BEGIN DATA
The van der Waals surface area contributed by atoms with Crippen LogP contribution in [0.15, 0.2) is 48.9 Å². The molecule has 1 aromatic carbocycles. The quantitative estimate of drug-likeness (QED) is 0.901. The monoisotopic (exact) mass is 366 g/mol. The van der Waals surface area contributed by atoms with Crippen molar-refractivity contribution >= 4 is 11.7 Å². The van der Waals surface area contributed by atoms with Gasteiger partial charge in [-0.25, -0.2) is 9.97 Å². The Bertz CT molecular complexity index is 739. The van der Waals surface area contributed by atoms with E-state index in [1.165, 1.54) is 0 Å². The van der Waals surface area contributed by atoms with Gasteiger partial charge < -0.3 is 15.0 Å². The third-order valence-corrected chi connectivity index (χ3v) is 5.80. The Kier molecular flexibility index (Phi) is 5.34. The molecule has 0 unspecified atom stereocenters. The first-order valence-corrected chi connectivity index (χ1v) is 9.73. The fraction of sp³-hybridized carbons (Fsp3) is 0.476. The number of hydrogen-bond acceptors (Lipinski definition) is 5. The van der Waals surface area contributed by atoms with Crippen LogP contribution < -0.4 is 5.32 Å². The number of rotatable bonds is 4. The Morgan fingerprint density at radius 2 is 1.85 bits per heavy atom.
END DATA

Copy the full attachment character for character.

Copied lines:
The van der Waals surface area contributed by atoms with Crippen LogP contribution in [0.15, 0.2) is 48.9 Å². The molecule has 1 aromatic carbocycles. The quantitative estimate of drug-likeness (QED) is 0.901. The monoisotopic (exact) mass is 366 g/mol. The van der Waals surface area contributed by atoms with Crippen molar-refractivity contribution >= 4 is 11.7 Å². The van der Waals surface area contributed by atoms with Gasteiger partial charge in [-0.25, -0.2) is 9.97 Å². The Bertz CT molecular complexity index is 739. The van der Waals surface area contributed by atoms with E-state index in [1.165, 1.54) is 0 Å². The van der Waals surface area contributed by atoms with Gasteiger partial charge < -0.3 is 15.0 Å². The third-order valence-corrected chi connectivity index (χ3v) is 5.80. The Kier molecular flexibility index (Phi) is 5.34. The molecule has 0 unspecified atom stereocenters. The first-order valence-corrected chi connectivity index (χ1v) is 9.73. The fraction of sp³-hybridized carbons (Fsp3) is 0.476. The number of hydrogen-bond acceptors (Lipinski definition) is 5. The van der Waals surface area contributed by atoms with Crippen LogP contribution < -0.4 is 5.32 Å². The number of rotatable bonds is 4. The Morgan fingerprint density at radius 2 is 1.85 bits per heavy atom.